NEW YORK — The biggest returns this year have come from the smallest stocks.

Indexes that track small stocks are at record highs. Small- and mid-cap stocks have dominated their larger peers over much of the current bull market, which began in 2009.

Consider mutual funds that invest in high-growth stocks. Those that focus on small stocks are up about 21 percent so far in 2013, according to Morningstar. That beats the 15 percent return for large-cap growth stock funds over the same time.

To be sure, their strong performance also means that small-cap stocks no longer look like bargains. Prices for stocks in the Standard & Poor's 600 index of small stocks are trading at an average of 20 times their earnings per share over the last 12 months, according to data provider FactSet. That's higher than the index's average price-earnings ratio of 16 times over the last five years. It raises a key question for investors: Is buying into a small-cap stock fund now committing the investing sin of buying high?

Although it's clear that price-earnings ratios for small-cap stocks are less attractive than they once were, small-cap stock fund managers say these stocks can continue to climb. The economy appears to be strengthening, and when the economy has done well, so too have small-cap stock funds.

"The U.S. economy is like a rumbling giant starting to build up steam," says John Manley, chief equity strategist for Wells Fargo Funds Management. "It's not too late to buy small caps."

Here's a look at reasons why small-cap fund managers are optimistic, as well as some risks that investors need to consider before putting their money to work:


The most dynamic companies are small-caps, says Ralf Scherschmidt, who manages the Oberweis International Opportunities fund. It invests in small- and mid-sized stocks from around the world and returned 53 percent over the last year.

"Small-caps are inventing new products, where one or two new products can really change the fortunes of a company," Scherschmidt says. "For Procter & Gamble, it will be very difficult for one new product to move the bottom line."

Companies have just begun reporting their results for the second quarter and analysts are forecasting much bigger gains for small stocks. They expect the S&P 600 small-cap index to show 18 percent growth in earnings per share from a year earlier. That's more than quadruple the 4 percent growth that they expect from the S&P 500 index of large-cap stocks, according to S&P Dow Jones Indices.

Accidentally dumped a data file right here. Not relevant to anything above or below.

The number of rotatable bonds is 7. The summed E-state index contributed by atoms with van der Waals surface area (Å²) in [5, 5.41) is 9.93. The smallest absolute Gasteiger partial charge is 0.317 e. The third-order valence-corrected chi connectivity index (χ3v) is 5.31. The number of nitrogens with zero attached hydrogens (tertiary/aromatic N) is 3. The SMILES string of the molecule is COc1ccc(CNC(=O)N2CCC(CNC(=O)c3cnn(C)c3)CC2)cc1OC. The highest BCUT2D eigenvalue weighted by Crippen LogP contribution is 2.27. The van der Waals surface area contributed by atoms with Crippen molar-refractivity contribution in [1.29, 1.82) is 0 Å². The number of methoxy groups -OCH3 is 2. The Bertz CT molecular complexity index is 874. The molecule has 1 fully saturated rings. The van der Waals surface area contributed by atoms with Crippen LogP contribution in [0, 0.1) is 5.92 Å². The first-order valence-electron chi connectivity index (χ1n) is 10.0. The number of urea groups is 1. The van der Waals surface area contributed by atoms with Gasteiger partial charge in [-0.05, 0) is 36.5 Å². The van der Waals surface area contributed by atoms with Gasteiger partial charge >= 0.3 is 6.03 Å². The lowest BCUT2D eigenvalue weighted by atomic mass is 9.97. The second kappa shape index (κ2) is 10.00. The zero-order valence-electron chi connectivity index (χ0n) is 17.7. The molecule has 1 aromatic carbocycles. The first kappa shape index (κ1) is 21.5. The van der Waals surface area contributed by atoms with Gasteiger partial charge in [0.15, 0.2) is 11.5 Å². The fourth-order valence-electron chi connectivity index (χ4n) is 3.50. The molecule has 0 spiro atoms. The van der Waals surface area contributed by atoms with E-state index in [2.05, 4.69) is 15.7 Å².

Next year, analysts expect the gap to remain wide. They forecast 26 percent growth for small-cap stocks versus 13 percent for large-caps.


The economic recovery appears to be gaining steam. Home prices are rising, and employers are adding more workers. The trend has been encouraging enough that the Federal Reserve has discussed slowing its stimulus for the economy.

The rest of the world has more question marks: Investors are worried about slowing economic growth in China, and the eurozone's economy is shrinking.

Such a dichotomy can mean good things for small-cap stocks, relative to their larger competitors. "By and large, you've got more of a domestic focus with small-caps, and that's the place you want to be right now," says Eric Mintz, portfolio co-manager for mid-cap and small-cap growth strategies at Eagle Asset Management. His $3.6 billion Eagle Small Cap Growth fund ranks in the top 20 percent of its category for 10-year returns.


Although small-cap stock funds often do better than large-cap funds when the economy's healthy, they can also fall faster when conditions are souring. When markets flailed in the third quarter of 2011 -- after Standard & Poor's downgraded the U.S. credit rating in August and Europe's debt crisis was worsening -- small-cap growth stock funds lost an average 22 percent. That was a steeper drop than the 16 percent loss for large-cap growth funds.

Another risk: rising interest rates. The yield on the 10-year Treasury has climbed to 2.6 percent from 1.6 percent in early May. If rates keep rising, which most analysts expect, smaller companies may find it more difficult to borrow cash needed to grow.